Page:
I'm reading Vol. I of Gibbon's The Decline and Fall of the Roman Empire, and whilst discussing Roman taste in terms of the expanse of their empire, he says this:
"But in the present imperfect condition of our society, luxury, though it may proceed from vice or folly, seems to be the only means that can correct the unequal distribution of property. The diligent mechanic, and the skilful artist, who have obtained no share in the division of the earth, receive a volutary tax from the posessors of land; and the latter are prompted, by a sense of interest, to improve those estates, with whose produce they may purchase additional pleasures."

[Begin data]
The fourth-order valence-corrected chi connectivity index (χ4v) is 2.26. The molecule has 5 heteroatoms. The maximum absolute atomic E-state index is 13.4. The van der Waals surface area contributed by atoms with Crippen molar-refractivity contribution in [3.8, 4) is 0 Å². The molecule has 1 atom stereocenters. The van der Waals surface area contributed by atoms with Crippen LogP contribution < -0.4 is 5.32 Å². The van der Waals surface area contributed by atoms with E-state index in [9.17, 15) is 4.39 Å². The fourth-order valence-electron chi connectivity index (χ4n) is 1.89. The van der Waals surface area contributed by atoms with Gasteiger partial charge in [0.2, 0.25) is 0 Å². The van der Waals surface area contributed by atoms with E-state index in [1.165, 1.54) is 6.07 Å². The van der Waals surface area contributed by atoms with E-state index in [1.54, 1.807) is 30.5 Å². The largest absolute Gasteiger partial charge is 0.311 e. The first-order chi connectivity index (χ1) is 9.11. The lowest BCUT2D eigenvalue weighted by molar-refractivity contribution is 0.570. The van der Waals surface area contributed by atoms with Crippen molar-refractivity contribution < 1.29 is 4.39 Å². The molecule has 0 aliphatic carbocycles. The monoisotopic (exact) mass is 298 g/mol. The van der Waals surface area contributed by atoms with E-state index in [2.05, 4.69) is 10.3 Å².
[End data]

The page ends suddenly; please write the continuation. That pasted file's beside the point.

Wow! Although his comment on the "present imperfect condition of our society" may imply that he's a bit of a socialist utopianist (like Godwin or Popper), he does recognise that free trade and self-interest are what solve problems like poverty.